4. Schedule short breaks at regular intervals during study. Ten minutes out of every hour is a good proportion. Use the break to stretch and walk around, get yourself a cold drink, make a short telephone call, or anything else that takes your mind off chemistry for a few minutes. Consider the break a reward for working hard during the preceeding 50 minutes. 5. Make sure your study plan includes reviewing for exams, but does not include "all-nighters" or frantic scrambling right up to the minute of the exam. These self-defeating measures only lead to panic. Instead, leave room in your schedule for an enjoyable activity in the few hours before the exam: a walk in the woods, dinner with a good friend (avoiding discussion of the exam), watching a favorite video. You want to enter the exam room calm and confident that your organized preparation has you ready for the exam. These suggestions and the other learning and problem-solving methods taught during the course [see for example the Web Page on flash cards] are based on long-term observations of (and by) many students, and on proven psychological principles. The approach works best if you support it in these ways:
  • Put your study plan into operation immediately! Begin even before the first class meeting. Try to anticipate temptations to break your study schedule, and fight them actively. Skip a study session only if you have managed to complete the scheduled work in advance. If you plan ahead, major social events need not become impediments to good grades.
  • Make a list of the reasons why you need good grades in the organic course! Fasten it to the inside of your notebook cover. Then, if you feel yourself losing momentum, or are tempted to give up your study plan, look at the list.
  • Use all of the resources available to you. Many students don't. Some of the most important resources are:
    • Your instructor. Use office hours and any other time the instructor makes available. Most individuals in this Department have open door policies, meaning that you are welcome to ask for help at any time. In addition to getting answers to questions, you will learn more about what the instructor considers important.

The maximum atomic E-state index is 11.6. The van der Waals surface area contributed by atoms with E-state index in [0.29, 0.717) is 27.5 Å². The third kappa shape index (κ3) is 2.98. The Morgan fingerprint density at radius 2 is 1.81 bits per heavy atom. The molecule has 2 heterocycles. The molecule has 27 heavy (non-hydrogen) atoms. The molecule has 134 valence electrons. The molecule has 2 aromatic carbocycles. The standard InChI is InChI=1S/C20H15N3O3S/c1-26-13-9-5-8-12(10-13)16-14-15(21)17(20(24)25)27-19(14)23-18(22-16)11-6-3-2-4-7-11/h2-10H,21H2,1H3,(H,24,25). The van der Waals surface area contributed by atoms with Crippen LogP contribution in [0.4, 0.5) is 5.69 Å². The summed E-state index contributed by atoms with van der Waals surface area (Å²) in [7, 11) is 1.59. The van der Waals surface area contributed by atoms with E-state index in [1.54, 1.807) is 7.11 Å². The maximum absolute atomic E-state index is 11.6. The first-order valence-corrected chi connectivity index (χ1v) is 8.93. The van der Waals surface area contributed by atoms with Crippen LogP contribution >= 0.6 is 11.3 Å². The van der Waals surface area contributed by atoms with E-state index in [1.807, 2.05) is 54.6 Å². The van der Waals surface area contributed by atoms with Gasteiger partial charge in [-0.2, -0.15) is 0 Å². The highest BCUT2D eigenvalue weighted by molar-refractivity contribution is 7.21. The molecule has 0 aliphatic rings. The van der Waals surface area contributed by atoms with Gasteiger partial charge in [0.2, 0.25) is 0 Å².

Office visits also give you the opportunity to show that you are taking the work seriously. But arrive prepared! Vague questions like "Could you go over NMR again?" imply that you have not done much for yourself. If you have followed the suggestion above and made a list of specific things you don't understand, and specific problems in the assignment with which you need help, your instructor can make effective use of your time together, and also will be impressed by your study habits.
    • Recitations. The benefit again depends on your preparation. Watching someone else work a problem that you have not tried yourself is a passive experience with limited learning value for you. On the other hand, seeing confirmation of a solution at which you have arrived by your own effort, or seeing an alternative solution, is very valuable. Of course, seeing resolved a problem that you got stuck on also is valuable.
    • Exam postmortems. Detailed study of your returned exam may be painful, especially if the instructor has written critical comments, but it is an excellent learning aid. Don't put the exam away until you know exactly how you made each mistake, and have learned how to avoid repeating it. Use the answer keys that the instructor will post. Work now any problems that you did not attempt during the examination period itself.
  • Adopt a positive attitude about the course. Forget what you may have heard about the difficulty of the course or the personality of the instructor. Remember that many such comments originate with people not prepared or organized to do the work. Using the methods described here gives you a pronounced advantage. The instructor's job is not to entertain you or build your self-esteem. It is to instruct you. Base your judgements of the instructor on how well the material is presented, what learning aids are made available, how accessible he or she is, and so on, rather than on the intangible of "niceness". Developing hostility toward a demanding instructor simply diverts energy from the important task at hand. The greatest enhancement of self-esteem possible comes from tackling a difficult job and doing well at it by hard work and perseverance.
  • Try to make other aspects of your life as comfortable as possible while tackling this major course. If possible, schedule organic chemistry when the rest of your course load is relatively undemanding. Make time for exercise, which is the best stress reducer of all.